So, I must comment on music I scarcely know and on jazz arrangements played here by highly talented musicians delivering a tuneful, mightily swinging, thoroughly enjoyable concert. What more need I say.
The other half of this double bill had instant appeal to me as the Founder Editor of Film Music on the Web. These arrangements, it should be said, are idiosyncratic so anyone expecting slavishly emulated performances of the original conceptions of much loved movie themes will be disappointed.
Pianist, Junior Mance, was a member of several notable jazz groups (Dizzie Gillespie, Cannonball Adderley etc.) before forming his own highly successful trio. Arranger Melba Liston first shone as a trombonist in orchestras led by Gillespie and Quincy Jones. She has suited the makeup of this orchestra to fit the needs of the specific film themes. Just to mention a few here: Exodus still retains a basically noble and heroic mood, Max Steiners Taras Theme from Gone With the Wind manages to retain all its epic sweep and its romantic intensity and its intimacy while the immoral morality tale that was The Apartment has an added raciness and tenderness through Melba Liston shrewd vision. Even the sacrosanct Brahms Third Symphony sounds fresh and entrancing (Well, after all it was once used as the popular song, (Youre) The Song Angels Sing in the film Goodbye Again). An entertaining album."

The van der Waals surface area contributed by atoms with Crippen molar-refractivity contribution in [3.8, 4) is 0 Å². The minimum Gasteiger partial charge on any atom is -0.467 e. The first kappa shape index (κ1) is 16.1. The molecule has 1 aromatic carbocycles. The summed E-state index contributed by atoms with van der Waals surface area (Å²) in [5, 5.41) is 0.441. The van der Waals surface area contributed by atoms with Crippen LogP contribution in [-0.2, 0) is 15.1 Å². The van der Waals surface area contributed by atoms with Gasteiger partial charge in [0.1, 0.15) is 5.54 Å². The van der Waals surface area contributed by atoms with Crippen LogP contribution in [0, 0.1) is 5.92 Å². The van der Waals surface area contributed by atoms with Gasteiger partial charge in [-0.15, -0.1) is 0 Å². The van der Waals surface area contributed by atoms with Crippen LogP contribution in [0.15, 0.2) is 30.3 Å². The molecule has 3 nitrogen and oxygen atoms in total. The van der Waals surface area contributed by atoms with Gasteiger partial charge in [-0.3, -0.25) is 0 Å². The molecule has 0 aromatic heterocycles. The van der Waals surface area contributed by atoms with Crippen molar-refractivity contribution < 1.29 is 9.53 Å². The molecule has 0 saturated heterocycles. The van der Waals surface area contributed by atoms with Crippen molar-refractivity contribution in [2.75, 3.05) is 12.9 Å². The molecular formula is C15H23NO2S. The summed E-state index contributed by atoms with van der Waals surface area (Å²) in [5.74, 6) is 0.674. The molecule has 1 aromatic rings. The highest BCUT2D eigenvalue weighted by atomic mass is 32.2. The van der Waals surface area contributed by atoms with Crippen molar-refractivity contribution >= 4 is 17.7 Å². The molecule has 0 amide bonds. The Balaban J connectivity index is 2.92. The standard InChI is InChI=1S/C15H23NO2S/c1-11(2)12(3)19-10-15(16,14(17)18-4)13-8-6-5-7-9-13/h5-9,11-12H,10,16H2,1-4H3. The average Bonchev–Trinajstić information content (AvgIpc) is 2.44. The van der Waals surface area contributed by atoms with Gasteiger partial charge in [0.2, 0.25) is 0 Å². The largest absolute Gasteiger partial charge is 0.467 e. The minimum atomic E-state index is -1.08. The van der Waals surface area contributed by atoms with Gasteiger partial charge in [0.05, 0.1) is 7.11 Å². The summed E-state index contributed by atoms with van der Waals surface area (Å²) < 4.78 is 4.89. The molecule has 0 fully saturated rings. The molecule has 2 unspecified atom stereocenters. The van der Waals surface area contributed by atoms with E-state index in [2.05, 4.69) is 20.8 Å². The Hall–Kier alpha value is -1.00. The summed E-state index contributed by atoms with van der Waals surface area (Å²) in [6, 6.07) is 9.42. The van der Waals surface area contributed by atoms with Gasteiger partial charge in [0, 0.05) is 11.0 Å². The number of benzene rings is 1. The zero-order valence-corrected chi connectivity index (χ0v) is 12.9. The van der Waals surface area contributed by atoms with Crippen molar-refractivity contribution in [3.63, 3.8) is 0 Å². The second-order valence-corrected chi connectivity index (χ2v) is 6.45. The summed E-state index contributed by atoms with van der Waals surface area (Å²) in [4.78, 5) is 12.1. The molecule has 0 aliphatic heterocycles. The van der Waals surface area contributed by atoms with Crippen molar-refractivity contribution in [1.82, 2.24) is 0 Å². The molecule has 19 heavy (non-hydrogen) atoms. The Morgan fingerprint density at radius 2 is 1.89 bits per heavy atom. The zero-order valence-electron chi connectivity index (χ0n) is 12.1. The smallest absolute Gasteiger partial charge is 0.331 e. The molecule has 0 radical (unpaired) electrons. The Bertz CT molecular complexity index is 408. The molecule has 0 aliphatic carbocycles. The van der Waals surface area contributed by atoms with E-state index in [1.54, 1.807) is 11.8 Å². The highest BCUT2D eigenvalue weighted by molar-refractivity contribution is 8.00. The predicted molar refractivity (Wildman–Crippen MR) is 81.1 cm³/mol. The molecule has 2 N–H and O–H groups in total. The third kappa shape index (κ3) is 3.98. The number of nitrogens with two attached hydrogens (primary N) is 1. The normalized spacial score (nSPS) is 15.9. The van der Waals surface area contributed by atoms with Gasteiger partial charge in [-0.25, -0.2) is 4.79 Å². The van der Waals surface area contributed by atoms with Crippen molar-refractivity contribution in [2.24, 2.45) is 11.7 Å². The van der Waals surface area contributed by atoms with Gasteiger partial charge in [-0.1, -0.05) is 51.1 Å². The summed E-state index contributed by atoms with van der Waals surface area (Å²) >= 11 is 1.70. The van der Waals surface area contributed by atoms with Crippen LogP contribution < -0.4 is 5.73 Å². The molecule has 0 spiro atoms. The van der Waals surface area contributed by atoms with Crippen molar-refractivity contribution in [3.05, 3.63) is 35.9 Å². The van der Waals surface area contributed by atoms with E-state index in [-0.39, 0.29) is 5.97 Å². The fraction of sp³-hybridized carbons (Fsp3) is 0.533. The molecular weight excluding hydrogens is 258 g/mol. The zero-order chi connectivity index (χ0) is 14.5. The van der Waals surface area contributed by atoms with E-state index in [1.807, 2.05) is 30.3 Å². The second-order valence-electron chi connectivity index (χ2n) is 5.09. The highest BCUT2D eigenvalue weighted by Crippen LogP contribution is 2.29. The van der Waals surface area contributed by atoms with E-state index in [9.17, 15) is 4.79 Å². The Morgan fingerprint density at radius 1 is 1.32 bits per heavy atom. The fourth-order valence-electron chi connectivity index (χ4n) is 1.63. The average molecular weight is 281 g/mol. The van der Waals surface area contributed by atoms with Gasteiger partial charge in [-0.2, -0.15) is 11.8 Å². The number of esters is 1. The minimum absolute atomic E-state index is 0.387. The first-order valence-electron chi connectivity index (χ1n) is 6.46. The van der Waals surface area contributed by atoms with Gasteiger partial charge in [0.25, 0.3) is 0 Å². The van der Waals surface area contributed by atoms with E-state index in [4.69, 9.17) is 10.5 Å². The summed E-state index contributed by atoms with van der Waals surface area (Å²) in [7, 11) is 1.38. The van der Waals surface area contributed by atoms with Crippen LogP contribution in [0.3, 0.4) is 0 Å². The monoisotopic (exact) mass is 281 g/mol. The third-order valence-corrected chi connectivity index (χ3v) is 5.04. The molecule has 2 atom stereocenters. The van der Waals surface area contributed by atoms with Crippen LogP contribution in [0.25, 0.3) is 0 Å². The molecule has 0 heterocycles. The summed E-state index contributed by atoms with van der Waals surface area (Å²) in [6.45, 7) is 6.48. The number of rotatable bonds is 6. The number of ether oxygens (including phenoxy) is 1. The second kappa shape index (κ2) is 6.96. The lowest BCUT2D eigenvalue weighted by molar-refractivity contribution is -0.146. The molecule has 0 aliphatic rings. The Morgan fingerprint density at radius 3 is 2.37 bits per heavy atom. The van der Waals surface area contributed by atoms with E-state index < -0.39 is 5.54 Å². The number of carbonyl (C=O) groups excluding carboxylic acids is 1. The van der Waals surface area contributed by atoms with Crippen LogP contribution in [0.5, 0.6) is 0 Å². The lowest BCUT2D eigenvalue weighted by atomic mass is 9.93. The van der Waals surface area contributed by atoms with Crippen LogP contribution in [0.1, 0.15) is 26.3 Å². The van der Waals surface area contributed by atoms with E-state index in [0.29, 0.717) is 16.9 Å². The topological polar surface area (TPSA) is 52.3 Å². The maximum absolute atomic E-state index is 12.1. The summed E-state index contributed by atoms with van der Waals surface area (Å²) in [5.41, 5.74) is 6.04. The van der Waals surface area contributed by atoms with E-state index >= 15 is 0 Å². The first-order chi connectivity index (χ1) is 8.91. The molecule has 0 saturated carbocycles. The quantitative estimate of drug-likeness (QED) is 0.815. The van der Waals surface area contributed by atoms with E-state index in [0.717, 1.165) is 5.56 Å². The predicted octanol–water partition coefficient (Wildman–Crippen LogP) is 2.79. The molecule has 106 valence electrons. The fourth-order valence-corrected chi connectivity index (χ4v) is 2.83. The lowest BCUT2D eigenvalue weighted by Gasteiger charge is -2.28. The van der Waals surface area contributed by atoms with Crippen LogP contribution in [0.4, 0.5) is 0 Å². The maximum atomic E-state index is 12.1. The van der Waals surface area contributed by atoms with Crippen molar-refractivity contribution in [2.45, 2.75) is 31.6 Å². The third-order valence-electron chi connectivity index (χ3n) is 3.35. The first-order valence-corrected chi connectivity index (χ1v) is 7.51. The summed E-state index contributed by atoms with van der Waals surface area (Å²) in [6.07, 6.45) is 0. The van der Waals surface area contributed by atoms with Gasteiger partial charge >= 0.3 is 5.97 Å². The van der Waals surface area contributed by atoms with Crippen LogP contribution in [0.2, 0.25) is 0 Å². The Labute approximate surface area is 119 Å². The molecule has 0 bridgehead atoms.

—Ian Lace (October, 2014)
-The Soul of Hollywood
"The Soul of Hollywood was an interesting departure for Junior Mance. Most of the time he has been heard in small-group settings, but on this album the pianist is backed by an orchestra arranged and conducted by trombonist Melba Liston. With Orrin Keepnews serving as producer, Mance and Liston turn their attention to film music -- and the films that they acknowledge range from musicals (West Side Story) to Westerns (One-Eyed Jacks). Because the material is heavily arranged, Mance doesn't have as much room to stretch out and improvise. Nonetheless, he manages to get in his share of noteworthy solos, and Liston's tasteful arrangements make The Soul of Hollywood well worth the price of admission. In some cases, albums of film music can become albums of background music, but that isn't a problem on this release (which was recorded in 1961 and early 1962). Liston's arrangements are always in good taste, and that is true whether the participants are tackling "Maria" from West Side Story, "Tara's Theme" from Gone With the Wind, or Greek star Manos Hadjidakis' charming theme from Never on Sunday. Meanwhile, "On Green Dolphin Street" and the haunting "Invitation" are both well-known Bronislaw Kaper standards from films that starred Lana Turner.
The interesting thing is that, even though "Invitation" has been recorded countless times over the years, the movie that Kaper wrote it for was far from a box office smash; "Invitation" is from 1950's very underrated A Life of Her Own, which stars Turner as a supermodel who falls in love with a married man but ultimately decides against breaking up his marriage. The Soul of Hollywood isn't quite in a class with Gil Evans or Oliver Nelson's best work, but it's still a decent example of orchestral jazz."
Alex Henderson -All Music Guide